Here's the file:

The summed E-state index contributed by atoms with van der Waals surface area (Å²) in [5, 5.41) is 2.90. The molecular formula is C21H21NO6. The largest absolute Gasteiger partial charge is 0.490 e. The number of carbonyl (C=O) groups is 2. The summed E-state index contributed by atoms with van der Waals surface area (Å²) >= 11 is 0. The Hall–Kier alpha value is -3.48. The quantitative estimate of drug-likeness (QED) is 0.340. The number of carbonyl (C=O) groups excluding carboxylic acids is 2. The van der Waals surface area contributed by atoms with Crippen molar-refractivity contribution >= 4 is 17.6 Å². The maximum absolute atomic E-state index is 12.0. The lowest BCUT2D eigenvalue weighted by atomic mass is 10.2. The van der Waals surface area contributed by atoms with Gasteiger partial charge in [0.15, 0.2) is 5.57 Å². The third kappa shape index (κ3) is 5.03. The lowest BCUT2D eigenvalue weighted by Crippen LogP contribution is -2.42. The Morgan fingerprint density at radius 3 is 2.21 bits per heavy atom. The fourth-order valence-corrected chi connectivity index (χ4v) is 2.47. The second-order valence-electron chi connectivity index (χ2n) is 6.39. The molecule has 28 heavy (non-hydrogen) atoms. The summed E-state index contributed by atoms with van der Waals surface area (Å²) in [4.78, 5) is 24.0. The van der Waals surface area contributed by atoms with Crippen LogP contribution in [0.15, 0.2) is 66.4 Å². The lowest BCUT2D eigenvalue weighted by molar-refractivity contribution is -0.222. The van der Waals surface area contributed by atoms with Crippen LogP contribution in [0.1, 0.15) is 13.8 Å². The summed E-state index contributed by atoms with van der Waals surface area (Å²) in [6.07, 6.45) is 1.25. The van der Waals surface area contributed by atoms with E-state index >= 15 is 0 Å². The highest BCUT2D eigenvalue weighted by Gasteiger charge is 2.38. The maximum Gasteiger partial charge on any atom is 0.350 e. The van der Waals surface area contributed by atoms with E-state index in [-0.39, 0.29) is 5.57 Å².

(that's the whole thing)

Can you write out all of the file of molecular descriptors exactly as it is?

The summed E-state index contributed by atoms with van der Waals surface area (Å²) in [5, 5.41) is 2.90. The molecular formula is C21H21NO6. The largest absolute Gasteiger partial charge is 0.490 e. The number of carbonyl (C=O) groups is 2. The summed E-state index contributed by atoms with van der Waals surface area (Å²) >= 11 is 0. The Hall–Kier alpha value is -3.48. The quantitative estimate of drug-likeness (QED) is 0.340. The number of carbonyl (C=O) groups excluding carboxylic acids is 2. The van der Waals surface area contributed by atoms with Crippen molar-refractivity contribution >= 4 is 17.6 Å². The maximum absolute atomic E-state index is 12.0. The lowest BCUT2D eigenvalue weighted by atomic mass is 10.2. The van der Waals surface area contributed by atoms with Gasteiger partial charge in [0.15, 0.2) is 5.57 Å². The third kappa shape index (κ3) is 5.03. The lowest BCUT2D eigenvalue weighted by Crippen LogP contribution is -2.42. The Morgan fingerprint density at radius 3 is 2.21 bits per heavy atom. The fourth-order valence-corrected chi connectivity index (χ4v) is 2.47. The second-order valence-electron chi connectivity index (χ2n) is 6.39. The molecule has 28 heavy (non-hydrogen) atoms. The summed E-state index contributed by atoms with van der Waals surface area (Å²) in [4.78, 5) is 24.0. The van der Waals surface area contributed by atoms with Crippen LogP contribution in [0.15, 0.2) is 66.4 Å². The lowest BCUT2D eigenvalue weighted by molar-refractivity contribution is -0.222. The van der Waals surface area contributed by atoms with Crippen LogP contribution in [0.1, 0.15) is 13.8 Å². The summed E-state index contributed by atoms with van der Waals surface area (Å²) in [6.07, 6.45) is 1.25. The van der Waals surface area contributed by atoms with E-state index >= 15 is 0 Å². The highest BCUT2D eigenvalue weighted by Gasteiger charge is 2.38. The maximum Gasteiger partial charge on any atom is 0.350 e. The van der Waals surface area contributed by atoms with E-state index in [-0.39, 0.29) is 5.57 Å².